Ray Leblanc is a long time minor league goalie. he's played in some weird places like Pinebridge, Flint, New Haven, Saginaw, Fort Wayne, Indianapolis, Jacksonville....the list goes on. He appeared in just one NHL contest.
All in all Leblanc, an American born in Fitchburg, MA, has had a very forgettable career. But for one two-week period in 1992 Leblanc was the talk of the hockey world!
Leblanc was the red hot goalie who almost single-handedly got the United States national team into the medal round of the 1992 Olympics in Albertville, France! In the days before NHL participation He was absolutely brilliant as his much weaker US team showed up some of the tournament favorites.
It was as if this veteran had come out of nowhere. Suddenly he was the poster boy of American hockey. His Stars and Stripes goalie mask is now legendary.
An 11th-hour addition to Team USA, Leblanc sparkled in goal as the United States became the only team in the tournament to play through the preliminary round with an undefeated record. He was the focal point on a team that - temporarily, at least - captured the country's imagination.
"Ray's history had been that he can be pretty streaky, as well as being well-qualified," says Dave Peterson, who coached that team. "Once we started with Ray and saw how well he was playing, we pretty much were going to stay with him unless he fell down. And, of course, he didn't, until we fell down as a team near the end."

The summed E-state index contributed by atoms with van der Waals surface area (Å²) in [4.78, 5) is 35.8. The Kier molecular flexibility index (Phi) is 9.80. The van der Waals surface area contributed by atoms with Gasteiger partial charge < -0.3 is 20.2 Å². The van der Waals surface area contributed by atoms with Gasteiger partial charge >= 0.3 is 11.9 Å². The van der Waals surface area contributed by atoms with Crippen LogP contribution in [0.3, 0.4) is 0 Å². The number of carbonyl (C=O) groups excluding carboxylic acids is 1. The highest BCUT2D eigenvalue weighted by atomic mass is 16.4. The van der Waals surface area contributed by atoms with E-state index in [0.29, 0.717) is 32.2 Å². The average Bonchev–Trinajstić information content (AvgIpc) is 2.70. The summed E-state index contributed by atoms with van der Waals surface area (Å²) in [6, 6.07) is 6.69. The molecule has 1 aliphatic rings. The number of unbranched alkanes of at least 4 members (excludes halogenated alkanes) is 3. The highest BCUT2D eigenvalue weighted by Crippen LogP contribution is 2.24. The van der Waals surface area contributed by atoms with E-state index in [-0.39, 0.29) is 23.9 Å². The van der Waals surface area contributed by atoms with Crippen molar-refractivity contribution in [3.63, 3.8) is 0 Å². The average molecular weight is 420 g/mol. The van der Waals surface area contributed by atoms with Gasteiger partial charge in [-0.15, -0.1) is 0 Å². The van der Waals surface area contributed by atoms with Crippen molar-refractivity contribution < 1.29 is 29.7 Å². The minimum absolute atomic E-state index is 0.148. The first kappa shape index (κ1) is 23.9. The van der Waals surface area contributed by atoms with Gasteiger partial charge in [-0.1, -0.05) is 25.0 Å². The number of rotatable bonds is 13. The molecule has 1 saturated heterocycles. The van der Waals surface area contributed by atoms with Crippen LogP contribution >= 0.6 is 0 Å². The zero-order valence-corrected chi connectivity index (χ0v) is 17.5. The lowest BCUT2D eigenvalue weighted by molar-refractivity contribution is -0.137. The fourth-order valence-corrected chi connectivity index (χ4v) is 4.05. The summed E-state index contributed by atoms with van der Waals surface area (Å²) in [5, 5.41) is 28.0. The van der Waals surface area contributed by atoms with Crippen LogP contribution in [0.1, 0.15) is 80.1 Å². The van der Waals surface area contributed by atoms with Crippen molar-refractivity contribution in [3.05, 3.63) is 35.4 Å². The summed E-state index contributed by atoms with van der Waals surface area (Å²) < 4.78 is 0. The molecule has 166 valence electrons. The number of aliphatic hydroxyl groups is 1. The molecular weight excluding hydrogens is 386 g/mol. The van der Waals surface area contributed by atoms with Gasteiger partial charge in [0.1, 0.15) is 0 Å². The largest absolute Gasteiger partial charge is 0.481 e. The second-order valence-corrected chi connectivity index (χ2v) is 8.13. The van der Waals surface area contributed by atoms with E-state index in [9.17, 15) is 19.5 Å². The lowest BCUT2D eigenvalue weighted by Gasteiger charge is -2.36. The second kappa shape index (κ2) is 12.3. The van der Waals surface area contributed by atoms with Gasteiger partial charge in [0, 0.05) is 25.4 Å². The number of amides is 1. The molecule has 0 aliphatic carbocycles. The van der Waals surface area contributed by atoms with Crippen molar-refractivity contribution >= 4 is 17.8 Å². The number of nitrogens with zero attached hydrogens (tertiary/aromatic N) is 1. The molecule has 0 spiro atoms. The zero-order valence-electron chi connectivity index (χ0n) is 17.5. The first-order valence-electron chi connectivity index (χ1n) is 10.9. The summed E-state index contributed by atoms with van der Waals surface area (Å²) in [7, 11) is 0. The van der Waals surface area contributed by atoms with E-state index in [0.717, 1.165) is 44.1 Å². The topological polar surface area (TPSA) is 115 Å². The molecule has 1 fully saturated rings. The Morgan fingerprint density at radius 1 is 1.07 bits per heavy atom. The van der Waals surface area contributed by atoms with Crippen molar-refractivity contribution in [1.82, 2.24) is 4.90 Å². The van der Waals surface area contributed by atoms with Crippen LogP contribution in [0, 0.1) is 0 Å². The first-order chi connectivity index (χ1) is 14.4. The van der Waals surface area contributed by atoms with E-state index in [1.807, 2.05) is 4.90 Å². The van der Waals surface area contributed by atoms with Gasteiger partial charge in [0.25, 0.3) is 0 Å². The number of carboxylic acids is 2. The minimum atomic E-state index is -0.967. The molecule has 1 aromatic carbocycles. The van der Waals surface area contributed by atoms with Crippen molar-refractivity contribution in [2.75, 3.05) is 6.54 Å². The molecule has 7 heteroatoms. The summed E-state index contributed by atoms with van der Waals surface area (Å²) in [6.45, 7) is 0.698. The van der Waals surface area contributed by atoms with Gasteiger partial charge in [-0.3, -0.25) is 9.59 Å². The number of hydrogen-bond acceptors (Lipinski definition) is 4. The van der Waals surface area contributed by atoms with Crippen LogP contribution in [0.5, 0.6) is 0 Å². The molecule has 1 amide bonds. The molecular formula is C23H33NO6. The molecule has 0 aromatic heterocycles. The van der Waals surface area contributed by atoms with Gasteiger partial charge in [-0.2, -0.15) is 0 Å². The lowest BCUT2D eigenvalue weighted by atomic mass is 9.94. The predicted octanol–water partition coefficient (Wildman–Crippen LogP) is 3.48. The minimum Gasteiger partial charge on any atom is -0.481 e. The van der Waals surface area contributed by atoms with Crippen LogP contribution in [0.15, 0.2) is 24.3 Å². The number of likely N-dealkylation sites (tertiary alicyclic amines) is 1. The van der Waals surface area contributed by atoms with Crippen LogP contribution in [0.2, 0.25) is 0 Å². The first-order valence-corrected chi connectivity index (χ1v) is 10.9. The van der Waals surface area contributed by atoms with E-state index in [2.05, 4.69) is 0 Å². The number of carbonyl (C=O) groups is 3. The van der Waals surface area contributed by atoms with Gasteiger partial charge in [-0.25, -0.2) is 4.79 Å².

For those two weeks in France, LeBlanc played like a star. His goaltending was the biggest reason for Team USA's strongest Olympic showing since it won the gold medal in 1980 in Lake Placid. LeBlanc turned away 281 of 298 saves percentage. Two of his victories in the preliminary round were shutouts: 2-over Germany and 3-0 over Poland.
Shortly after the U.S. lost a semifinal game to the Unified Team (former Soviet Union), 5-2, and then lost the bronze-medal game, 6-1, to Czechoslovakia, and the Americans went home without a medal. If they had, Leblanc would have been compared to Jim Craig - who backstopped the US to a shocking gold medal victory in 1980 at Lake Placid.
At the time Leblanc was property of the Chicago Blackhawks. After the Olympics were over, the Hawks rewarded Leblanc with some time up in the big leagues. He was able to experience life the NHL way, pick up a NHL paycheck, and even got into one game - a 5-1 Blackhawks victory over the San Jose Sharks.
However Leblanc's taste of the NHL was just that - a taste. He would vanish from national consciousness as quickly as he burst into it. He returned to the minors the following year and struggled. He would never again get a shot at the NHL. Instead he would toil in the minor leagues until the turn of the century.
"It used to get me down about not having an NHL career," he said. "But the older I get, the more I realize how fortunate I am to have made a career out of playing the sport I love, and for so long. I've been blessed. The Olympics were a dream come true, and that's something I'll always have."